US Air Force F-35A Lightning II fighters arrived in South Korea for a 10-day exercise. This has been reported Global Flight.
According to the United States Forces in Korea (USFK), six fifth-generation strike fighters flew from Eielson Air Force Base in Alaska to the Republic of Korea (ROK). This is the first publicly approved distribution since 2017.
“While in the Republic of Korea, the U.S. Air Force plans to operate and fly several different U.S. and ROK aircraft, including South Korean F-35s,” USFK said in a statement.
USFK added that the military exercise will provide an opportunity for maintenance activities, as well as familiarization and routine training flights, to improve the operational capability of the two air forces on and around the Korean Peninsula.
Military exercises between the United States and the Republic of Korea were scaled back after a 2017 diplomatic summit between North Korean leader Kim Jong-un and then-US President Donald Trump.
In May, current US President Joe Biden and his Republic of Korea colleague Yoon Seok Yeol announced their readiness to resume training activities after a diplomatic meeting in South Korea.
The current exercise is designed to demonstrate the alliance’s “strong deterrence and common defensive stance”. [США — Южная Корея]South Korea’s Ministry of Defense said in a statement.
The United States and South Korea signed a mutual defense agreement after the signing of an armistice involving the United States, China and the United Nations in the North-South Peninsula War in 1954.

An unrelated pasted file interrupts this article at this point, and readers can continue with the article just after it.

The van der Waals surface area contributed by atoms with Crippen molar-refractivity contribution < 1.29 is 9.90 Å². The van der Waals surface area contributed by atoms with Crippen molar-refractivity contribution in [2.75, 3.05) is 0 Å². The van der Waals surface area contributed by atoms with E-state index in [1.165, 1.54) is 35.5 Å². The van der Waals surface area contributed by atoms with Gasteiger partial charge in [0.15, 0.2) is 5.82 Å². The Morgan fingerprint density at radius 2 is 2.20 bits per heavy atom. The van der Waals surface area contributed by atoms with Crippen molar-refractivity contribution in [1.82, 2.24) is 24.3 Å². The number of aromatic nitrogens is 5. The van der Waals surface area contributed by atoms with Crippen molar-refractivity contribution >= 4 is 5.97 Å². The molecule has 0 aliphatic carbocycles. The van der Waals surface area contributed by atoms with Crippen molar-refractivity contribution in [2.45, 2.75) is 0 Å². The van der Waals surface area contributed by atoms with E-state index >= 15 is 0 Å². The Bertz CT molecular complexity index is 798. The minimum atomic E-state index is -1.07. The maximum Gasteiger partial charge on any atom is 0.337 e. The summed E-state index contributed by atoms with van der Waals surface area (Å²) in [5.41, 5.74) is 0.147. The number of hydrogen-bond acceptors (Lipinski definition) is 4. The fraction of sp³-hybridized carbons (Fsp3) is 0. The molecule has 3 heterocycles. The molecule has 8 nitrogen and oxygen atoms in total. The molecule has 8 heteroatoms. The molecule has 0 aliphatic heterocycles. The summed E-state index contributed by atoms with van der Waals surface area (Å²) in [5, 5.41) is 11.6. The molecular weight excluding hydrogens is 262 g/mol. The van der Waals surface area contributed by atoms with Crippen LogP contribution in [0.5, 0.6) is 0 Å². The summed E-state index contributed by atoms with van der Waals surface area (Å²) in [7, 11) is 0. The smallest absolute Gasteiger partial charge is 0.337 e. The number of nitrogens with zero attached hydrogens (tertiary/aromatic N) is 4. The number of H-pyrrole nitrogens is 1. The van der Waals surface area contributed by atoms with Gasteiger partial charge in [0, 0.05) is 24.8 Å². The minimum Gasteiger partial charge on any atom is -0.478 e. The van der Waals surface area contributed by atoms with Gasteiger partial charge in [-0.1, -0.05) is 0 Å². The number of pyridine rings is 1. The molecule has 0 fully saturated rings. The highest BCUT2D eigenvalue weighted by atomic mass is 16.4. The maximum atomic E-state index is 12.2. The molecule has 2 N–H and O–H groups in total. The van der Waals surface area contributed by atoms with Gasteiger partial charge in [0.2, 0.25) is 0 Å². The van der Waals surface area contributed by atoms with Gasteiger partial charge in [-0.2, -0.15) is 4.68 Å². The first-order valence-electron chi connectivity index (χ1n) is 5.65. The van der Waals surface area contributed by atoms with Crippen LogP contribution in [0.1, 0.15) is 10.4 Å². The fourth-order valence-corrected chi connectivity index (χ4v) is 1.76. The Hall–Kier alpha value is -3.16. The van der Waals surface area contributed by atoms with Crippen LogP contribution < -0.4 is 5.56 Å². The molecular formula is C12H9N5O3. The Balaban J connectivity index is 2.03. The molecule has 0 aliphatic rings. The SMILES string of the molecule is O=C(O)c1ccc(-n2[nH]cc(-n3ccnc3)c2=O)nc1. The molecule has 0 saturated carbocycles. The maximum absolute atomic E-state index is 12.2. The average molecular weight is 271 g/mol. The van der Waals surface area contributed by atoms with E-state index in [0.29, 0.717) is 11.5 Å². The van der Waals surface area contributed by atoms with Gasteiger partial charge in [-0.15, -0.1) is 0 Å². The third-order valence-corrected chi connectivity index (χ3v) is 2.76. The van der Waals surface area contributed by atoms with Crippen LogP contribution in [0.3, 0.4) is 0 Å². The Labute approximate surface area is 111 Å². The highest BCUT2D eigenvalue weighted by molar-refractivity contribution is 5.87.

Since then, the two Koreas are technically at war, and both sides share the stated goal of reunification.
Both China and North Korea have been critical of the US military presence in the region, and officials in the North have said recently that the US is trying to establish a multilateral Indo-Pacific mutual defense organization similar to NATO’s role in Europe.
Contrary to the NATO structure, in Asia the US currently maintains a number of bilateral defense agreements with regional allies, including Australia, Japan and South Korea.
Formerly American company Lockheed Martin received An additional contract totaling $69.3 million for the modernization of the Republic of Korea Air Force (ROKAF) F-16C/D Fighting Falcon multi-role fighter squadron.
According to the publication, the aircraft will be replaced by a friend-foe identification system and Link-16 data transmission modules. In total, 164 F-16 aircraft of five different modifications will undergo modernization.